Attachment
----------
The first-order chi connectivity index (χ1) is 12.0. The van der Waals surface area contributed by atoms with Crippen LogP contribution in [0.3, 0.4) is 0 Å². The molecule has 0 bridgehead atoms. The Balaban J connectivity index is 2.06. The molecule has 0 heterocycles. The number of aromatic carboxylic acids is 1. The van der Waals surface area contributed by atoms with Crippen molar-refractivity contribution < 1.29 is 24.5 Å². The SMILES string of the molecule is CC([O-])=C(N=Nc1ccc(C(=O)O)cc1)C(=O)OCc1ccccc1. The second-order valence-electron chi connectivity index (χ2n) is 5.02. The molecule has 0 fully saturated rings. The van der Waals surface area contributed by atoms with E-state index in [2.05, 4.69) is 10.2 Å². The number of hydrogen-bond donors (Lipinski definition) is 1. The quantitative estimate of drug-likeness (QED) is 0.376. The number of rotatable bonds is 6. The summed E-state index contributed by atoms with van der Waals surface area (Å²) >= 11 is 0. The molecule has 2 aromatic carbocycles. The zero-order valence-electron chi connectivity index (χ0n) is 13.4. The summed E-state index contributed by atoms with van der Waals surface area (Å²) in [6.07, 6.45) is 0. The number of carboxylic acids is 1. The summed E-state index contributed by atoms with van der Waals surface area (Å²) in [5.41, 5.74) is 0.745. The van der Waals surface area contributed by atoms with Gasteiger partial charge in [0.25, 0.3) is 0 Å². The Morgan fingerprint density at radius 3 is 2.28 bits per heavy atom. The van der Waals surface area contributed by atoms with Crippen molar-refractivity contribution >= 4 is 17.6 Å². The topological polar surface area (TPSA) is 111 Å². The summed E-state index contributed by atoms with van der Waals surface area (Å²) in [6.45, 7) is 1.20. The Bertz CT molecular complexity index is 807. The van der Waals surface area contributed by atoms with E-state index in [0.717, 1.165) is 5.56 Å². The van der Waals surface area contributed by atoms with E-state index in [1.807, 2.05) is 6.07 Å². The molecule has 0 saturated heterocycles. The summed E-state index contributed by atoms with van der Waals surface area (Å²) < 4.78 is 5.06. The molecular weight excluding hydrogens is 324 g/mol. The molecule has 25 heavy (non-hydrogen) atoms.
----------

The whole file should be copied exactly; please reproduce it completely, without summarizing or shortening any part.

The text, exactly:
The first-order chi connectivity index (χ1) is 12.0. The van der Waals surface area contributed by atoms with Crippen LogP contribution in [0.3, 0.4) is 0 Å². The molecule has 0 bridgehead atoms. The Balaban J connectivity index is 2.06. The molecule has 0 heterocycles. The number of aromatic carboxylic acids is 1. The van der Waals surface area contributed by atoms with Crippen molar-refractivity contribution < 1.29 is 24.5 Å². The SMILES string of the molecule is CC([O-])=C(N=Nc1ccc(C(=O)O)cc1)C(=O)OCc1ccccc1. The second-order valence-electron chi connectivity index (χ2n) is 5.02. The molecule has 0 fully saturated rings. The van der Waals surface area contributed by atoms with E-state index in [2.05, 4.69) is 10.2 Å². The number of hydrogen-bond donors (Lipinski definition) is 1. The quantitative estimate of drug-likeness (QED) is 0.376. The number of rotatable bonds is 6. The summed E-state index contributed by atoms with van der Waals surface area (Å²) >= 11 is 0. The molecule has 2 aromatic carbocycles. The zero-order valence-electron chi connectivity index (χ0n) is 13.4. The summed E-state index contributed by atoms with van der Waals surface area (Å²) in [6.07, 6.45) is 0. The number of carboxylic acids is 1. The summed E-state index contributed by atoms with van der Waals surface area (Å²) in [5.41, 5.74) is 0.745. The van der Waals surface area contributed by atoms with Gasteiger partial charge in [0.25, 0.3) is 0 Å². The Morgan fingerprint density at radius 3 is 2.28 bits per heavy atom. The van der Waals surface area contributed by atoms with Crippen molar-refractivity contribution >= 4 is 17.6 Å². The topological polar surface area (TPSA) is 111 Å². The summed E-state index contributed by atoms with van der Waals surface area (Å²) in [6.45, 7) is 1.20. The Bertz CT molecular complexity index is 807. The van der Waals surface area contributed by atoms with E-state index in [0.717, 1.165) is 5.56 Å². The van der Waals surface area contributed by atoms with E-state index in [1.807, 2.05) is 6.07 Å². The molecule has 0 saturated heterocycles. The summed E-state index contributed by atoms with van der Waals surface area (Å²) < 4.78 is 5.06. The molecular weight excluding hydrogens is 324 g/mol. The molecule has 25 heavy (non-hydrogen) atoms.